Ad tech changes quickly, leaving education courses scrambling to keep up.

In an Adobe survey of 600 brands and agencies, due out Aug. 7, only 18 percent of respondents were “very satisfied” with their programmatic training. About half of the participants said they probably wouldn’t recommend the training courses they took.

Digiday asked advertisers about the shortcomings of programmatic training. They said that for those courses to be effective, they should include both buy-side and sell-side clients, be hands-on and avoid focusing on a single vendor’s products.

Train with other companies
Some small agencies handle all their training in-house, but in doing so, they risk not seeing how other buyers approach programmatic. Andrew Finnan, director of accounts at ad agency The Prosper Group, said training alongside CPG advertisers got him to think about using programmatic for long-term branding rather than just for short-term “get out the vote” drives.

Large agency holding companies can do their training in-house and still bring together buyers from different agencies with a variety of clients with a range of KPIs. They get a limited view if they don’t learn about what’s developing on the supply side, though. Liane Nadeau, vp of programmatic media at ad agency DigitasLBi, said the most useful training she’s had included reps from publishers, supply-side platforms, demand-side platforms and advertisers.

Those trainings taught her how publishers prioritize advertisers at different levels within their ad servers. So rather than assuming her clients were getting equal access as other bidders to publisher inventory, she knew to negotiate for better placement in the ad server when setting up private marketplace deals.

“If you only focus on the buy side, you are missing half of the picture,” she said.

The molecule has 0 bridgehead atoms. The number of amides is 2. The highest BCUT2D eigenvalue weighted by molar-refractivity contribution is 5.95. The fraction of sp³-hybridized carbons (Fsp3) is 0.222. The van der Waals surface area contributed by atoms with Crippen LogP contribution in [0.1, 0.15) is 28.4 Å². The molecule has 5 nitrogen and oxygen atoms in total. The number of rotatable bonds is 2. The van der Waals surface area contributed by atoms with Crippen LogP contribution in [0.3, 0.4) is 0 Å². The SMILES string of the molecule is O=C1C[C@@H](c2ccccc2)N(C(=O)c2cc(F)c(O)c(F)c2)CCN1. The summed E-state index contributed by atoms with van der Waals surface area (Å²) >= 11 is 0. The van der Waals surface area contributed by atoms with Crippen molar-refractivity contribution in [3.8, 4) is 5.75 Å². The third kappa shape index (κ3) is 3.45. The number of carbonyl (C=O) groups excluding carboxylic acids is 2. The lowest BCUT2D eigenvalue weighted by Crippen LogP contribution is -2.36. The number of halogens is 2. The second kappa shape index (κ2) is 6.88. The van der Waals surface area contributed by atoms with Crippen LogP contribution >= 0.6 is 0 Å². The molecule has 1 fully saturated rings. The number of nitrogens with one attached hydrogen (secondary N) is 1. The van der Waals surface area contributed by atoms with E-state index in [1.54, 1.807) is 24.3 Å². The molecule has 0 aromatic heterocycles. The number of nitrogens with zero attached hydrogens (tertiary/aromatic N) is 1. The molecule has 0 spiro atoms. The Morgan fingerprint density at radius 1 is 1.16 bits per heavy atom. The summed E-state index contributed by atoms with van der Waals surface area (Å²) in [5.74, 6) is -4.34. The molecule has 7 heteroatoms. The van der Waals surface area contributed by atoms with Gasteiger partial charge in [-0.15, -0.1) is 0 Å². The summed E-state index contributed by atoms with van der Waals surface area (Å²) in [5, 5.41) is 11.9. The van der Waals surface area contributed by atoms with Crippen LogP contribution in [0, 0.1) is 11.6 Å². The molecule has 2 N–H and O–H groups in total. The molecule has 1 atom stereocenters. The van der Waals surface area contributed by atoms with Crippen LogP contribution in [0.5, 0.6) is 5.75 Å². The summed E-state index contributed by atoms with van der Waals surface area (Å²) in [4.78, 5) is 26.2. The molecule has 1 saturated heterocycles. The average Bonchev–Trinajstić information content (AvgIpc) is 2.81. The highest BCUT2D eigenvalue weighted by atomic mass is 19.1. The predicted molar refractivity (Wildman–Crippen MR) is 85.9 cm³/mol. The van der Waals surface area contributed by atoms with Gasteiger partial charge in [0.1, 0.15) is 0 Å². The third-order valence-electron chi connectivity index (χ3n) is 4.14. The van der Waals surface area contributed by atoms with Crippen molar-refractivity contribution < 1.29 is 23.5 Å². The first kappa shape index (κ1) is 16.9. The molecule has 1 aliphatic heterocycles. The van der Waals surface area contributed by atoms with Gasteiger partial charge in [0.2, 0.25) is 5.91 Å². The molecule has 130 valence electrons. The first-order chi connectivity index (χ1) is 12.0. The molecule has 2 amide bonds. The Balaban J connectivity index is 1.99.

Be hands-on
Sometimes ad tech becomes so theoretical that it might as well be theology. In Adobe’s research, 36 percent of respondents whose training involved in-person instruction were “very satisfied” with their training — more so than those whose training was online, self-taught or on the job. Brit Sundberg, programmatic media manager at Dr Pepper Snapple Group, said programmatic training should be hands-on and relatable. His approach is to train people in person and demonstrate campaigns.

Limit the vendors
Vendors including Adobe, Google and Quantcast have increased their investments in programmatic training, and for marketers who already use these vendors, their training courses can be helpful. But outside of vendors, few programmatic training options exist for agencies that don’t do their training in-house. Vendors’ training programs are biased toward the vendor’s own products, and they usually fail to provide education on the overall industry, said Yeliza Centeio, associate media director at ad agency CTP Boston.

“Unfortunately, the trainings that I have been a part of are one-on-one with the platform’s customer service team,” she said. “They sound so automated, as if they’re speaking from a transcript, and if you ask a question that they’re not prepared for, they have to ‘get back to you.’”

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